Jim Amidon — When I was notified Friday morning that Wabash College’s legendary Professor of Religion, Hall Peebles, had passed away, my mind flooded with memories of the time I spent with him in Baxter Hall classrooms more than 25 years ago.
I had never thought about taking a religion class in college, but I quickly learned that Wabash’s finest teachers were found in the religion department.
I sought the advice of junior and senior religion majors in the fraternity house and they raved about Eric Dean, Hall Peebles, Raymond Williams, and the “young buck,” Bill Placher. Since I was tracking toward a history major, I chose a class focused on the Old Testament of the Hebrew Bible, affectionately called “Rel 1.”
Hall Peebles taught the course, though we almost never called him Dr. Peebles. To us — to all of Wabash in the 1980s — Hall Peebles was simply “Yahweh.”
Most everyone knows that Yahweh is the word for “Lord” in the Hebrew Bible. But I was never sure if students called Dr. Peebles Yahweh because they thought he represented something Divine or if it was just a nickname attached to the man who taught the subject so thoroughly, so well, and with such enthusiasm.
I still don’t know the answer to that question, but I’m fond of what Bill Placher once said about Dr. Peebles: “Students are, I think, in the long run never wrong about the quality of teachers,” said Placher. “So I have to take the students’ nickname for Hall — Yahweh — seriously. And he does have much in common with the Lord of the Hebrew Scriptures. He is, in the words of the first chapter of the book of the prophet Joel, gracious, merciful, and slow to anger.”
As I was leafing through our files on Dr. Peebles in order to write a story about his life, I received a phone call from Hall’s long-time colleague, Dr. Williams. For a good 20 minutes, we talked about Hall, Eric Dean, and Bill Placher. Those four men lifted Wabash’s religion department to national prominence — and not simply because all four were prolific and respected scholars.
Wabash’s religion department gained its reputation because the professors were excellent teachers who inspired their students and cared for them — in and out of the classroom. All had a pastoral quality about them. Indeed, I remember dozens of times when fraternity brothers worked out their personal problems not with students or even parents, but with the professors in the religion department.
Raymond said that Hall had as “close to a photographic memory as anyone I’ve ever known.” He said Peebles’ large library was always close to mind, and that he could locate specific passages in texts after a brief pause for recollection. “I never knew if that pause was because he was thinking things through or if it was to downplay the greatness of his memory.”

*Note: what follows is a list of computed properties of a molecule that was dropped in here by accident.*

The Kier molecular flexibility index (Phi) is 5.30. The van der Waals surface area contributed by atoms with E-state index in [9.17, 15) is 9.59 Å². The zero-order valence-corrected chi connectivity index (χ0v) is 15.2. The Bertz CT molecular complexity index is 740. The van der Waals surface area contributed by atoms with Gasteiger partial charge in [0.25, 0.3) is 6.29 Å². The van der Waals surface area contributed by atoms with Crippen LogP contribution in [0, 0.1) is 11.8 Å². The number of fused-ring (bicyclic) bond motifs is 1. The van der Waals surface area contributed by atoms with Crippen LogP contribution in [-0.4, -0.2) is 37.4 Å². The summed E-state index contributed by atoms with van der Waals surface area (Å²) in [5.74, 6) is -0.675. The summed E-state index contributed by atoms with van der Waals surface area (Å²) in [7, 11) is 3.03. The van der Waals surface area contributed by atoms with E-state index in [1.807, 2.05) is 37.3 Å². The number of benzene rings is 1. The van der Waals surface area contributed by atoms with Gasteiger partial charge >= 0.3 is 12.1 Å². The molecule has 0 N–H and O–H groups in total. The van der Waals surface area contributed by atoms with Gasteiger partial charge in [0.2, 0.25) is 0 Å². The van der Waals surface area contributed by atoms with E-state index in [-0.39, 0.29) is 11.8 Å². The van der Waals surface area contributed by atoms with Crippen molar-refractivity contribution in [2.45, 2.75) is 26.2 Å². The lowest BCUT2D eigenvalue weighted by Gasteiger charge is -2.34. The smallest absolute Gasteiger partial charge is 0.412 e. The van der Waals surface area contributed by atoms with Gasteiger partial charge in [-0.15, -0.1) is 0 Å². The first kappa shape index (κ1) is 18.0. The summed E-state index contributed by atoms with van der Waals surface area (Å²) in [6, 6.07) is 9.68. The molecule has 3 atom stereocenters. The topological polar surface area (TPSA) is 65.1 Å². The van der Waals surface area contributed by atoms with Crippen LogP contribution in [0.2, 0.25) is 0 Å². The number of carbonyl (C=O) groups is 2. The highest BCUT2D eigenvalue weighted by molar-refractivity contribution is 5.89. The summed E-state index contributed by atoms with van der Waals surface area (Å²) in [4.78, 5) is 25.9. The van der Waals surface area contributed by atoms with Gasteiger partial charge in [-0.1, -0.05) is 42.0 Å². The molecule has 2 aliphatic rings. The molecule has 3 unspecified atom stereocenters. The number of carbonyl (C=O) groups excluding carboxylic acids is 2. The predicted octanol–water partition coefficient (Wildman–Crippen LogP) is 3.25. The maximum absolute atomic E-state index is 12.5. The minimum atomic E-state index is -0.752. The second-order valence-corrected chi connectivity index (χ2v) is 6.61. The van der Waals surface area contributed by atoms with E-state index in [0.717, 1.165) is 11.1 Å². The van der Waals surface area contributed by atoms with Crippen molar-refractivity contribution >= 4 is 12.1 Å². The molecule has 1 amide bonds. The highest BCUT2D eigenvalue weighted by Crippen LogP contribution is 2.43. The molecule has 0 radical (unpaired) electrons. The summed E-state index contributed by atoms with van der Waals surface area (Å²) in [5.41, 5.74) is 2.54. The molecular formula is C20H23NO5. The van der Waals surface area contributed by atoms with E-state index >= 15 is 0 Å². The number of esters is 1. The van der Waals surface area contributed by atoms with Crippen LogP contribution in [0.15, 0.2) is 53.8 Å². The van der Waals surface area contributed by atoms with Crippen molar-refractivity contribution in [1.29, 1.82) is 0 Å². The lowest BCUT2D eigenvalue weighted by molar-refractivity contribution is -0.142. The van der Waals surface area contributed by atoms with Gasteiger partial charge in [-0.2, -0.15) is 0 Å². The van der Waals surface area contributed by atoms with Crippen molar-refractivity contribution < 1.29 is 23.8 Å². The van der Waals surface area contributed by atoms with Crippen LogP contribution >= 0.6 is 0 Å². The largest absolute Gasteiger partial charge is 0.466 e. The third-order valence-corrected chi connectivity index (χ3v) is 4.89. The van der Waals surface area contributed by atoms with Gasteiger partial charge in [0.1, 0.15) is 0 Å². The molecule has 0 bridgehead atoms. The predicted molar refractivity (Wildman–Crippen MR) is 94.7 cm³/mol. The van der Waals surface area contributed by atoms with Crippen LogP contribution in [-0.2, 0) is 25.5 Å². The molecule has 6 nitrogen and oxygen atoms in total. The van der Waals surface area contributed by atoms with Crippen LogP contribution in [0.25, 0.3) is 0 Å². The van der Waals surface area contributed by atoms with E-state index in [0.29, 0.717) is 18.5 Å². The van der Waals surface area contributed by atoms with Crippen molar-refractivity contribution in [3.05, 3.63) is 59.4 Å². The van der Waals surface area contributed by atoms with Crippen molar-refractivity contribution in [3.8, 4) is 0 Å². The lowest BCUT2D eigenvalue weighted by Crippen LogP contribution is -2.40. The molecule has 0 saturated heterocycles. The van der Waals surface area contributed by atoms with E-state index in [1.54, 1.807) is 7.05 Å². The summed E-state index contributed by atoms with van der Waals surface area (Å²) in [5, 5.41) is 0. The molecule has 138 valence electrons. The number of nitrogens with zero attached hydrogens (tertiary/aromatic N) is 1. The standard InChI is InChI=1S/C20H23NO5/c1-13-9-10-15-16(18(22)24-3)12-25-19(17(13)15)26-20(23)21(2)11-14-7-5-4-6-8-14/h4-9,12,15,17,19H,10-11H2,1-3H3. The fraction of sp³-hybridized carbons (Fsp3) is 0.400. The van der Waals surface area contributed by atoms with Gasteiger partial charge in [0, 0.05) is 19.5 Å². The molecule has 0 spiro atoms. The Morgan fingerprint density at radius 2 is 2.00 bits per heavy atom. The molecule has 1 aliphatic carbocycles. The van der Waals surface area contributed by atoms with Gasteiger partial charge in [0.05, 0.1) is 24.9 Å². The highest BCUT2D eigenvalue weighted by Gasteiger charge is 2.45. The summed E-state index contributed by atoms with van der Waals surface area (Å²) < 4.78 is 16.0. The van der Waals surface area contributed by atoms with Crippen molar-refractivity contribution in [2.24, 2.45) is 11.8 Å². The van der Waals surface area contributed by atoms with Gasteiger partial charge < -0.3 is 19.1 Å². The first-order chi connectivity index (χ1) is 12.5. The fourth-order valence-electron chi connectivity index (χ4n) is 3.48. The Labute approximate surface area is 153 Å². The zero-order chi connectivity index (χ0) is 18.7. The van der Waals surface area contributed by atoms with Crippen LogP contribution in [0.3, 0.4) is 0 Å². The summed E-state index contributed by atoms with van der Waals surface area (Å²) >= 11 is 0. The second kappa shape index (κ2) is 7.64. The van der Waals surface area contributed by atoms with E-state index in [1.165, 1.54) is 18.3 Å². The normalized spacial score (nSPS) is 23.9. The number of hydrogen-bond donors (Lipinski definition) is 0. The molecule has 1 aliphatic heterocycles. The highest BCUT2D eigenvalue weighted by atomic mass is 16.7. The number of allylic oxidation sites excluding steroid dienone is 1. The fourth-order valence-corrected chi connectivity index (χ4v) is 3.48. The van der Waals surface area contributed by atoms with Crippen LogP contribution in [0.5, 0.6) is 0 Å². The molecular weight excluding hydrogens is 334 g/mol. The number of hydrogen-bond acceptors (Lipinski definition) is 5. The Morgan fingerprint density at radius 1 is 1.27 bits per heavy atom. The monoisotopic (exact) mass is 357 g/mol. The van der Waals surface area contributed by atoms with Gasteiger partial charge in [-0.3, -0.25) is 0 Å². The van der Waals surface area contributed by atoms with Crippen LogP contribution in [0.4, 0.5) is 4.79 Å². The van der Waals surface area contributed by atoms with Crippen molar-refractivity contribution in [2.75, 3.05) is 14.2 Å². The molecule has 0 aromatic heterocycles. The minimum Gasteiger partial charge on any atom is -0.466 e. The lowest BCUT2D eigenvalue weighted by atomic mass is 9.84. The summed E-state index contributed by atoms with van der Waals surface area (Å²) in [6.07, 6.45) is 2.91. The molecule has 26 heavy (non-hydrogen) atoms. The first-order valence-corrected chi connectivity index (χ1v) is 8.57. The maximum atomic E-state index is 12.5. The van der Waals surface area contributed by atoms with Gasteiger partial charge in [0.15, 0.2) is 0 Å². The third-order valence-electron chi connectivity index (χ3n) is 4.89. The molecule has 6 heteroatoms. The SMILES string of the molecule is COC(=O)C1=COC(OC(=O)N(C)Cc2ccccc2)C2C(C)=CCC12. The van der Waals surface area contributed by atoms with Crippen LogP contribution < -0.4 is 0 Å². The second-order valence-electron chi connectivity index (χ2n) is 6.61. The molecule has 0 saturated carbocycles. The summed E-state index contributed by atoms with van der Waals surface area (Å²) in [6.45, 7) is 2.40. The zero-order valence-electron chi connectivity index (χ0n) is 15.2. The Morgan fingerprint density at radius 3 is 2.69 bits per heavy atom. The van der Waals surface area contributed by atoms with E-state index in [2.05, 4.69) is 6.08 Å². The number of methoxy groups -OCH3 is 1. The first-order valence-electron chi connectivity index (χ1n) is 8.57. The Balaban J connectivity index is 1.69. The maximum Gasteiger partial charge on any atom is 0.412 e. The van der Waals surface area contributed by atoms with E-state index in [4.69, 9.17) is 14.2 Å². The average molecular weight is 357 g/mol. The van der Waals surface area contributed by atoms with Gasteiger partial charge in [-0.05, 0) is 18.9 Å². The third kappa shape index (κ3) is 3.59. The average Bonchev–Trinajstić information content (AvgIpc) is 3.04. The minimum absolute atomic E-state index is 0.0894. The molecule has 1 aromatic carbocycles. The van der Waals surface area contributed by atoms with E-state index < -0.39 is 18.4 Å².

Yahweh was a gentleman scholar and an even gentler teacher. On more than a few occasions, he set deadlines for papers at 5 p.m. on Friday afternoons. “But of course you know that I go home at 4:30 and won’t be back in the office until Monday morning.” That was his invitation to slip our papers under his door any time during the weekend.
Changing pedagogy has led to fewer and fewer lectures in college classrooms and more discussions and seminar-style approaches to teaching and learning.
But Hall Peebles was a master lecturer, even mesmerizing. He always began by taking off his watch and placing it next to the Bible on the lectern, then pulling out his handkerchief.
For the next 50 minutes — and with scraps for notes, if there were notes — he would engage the minds of young men in thoughtful and careful reading of the Bible. Time flew by and before any of us knew it, Yahweh would tap his watch, wipe his brow, and end the class. Seconds later the bell would sound. It was as though he knew precisely how much information he could convey in the allotted time and somehow hit the mark every time.
Wabash men appreciated Yahweh’s presence in their lives, and named him an honorary alumnus of the College.
He received Wabash’s Excellence in Teaching Award, yet he was an accomplished scholar whose interests changed throughout his career. When the need arose, he focused his research on Far-Eastern religions and used his summers and sabbatical leaves to travel the world — from China’s Silk Road to the Killing Fields of Cambodia.
He never stopped learning (he published The Last Judgment and World Religions at age 76), but more important, he never stopped teaching. And at least two generations of Wabash men are the beneficiaries of his excellent teaching — as well as his intellect, kindness, and generosity of spirit.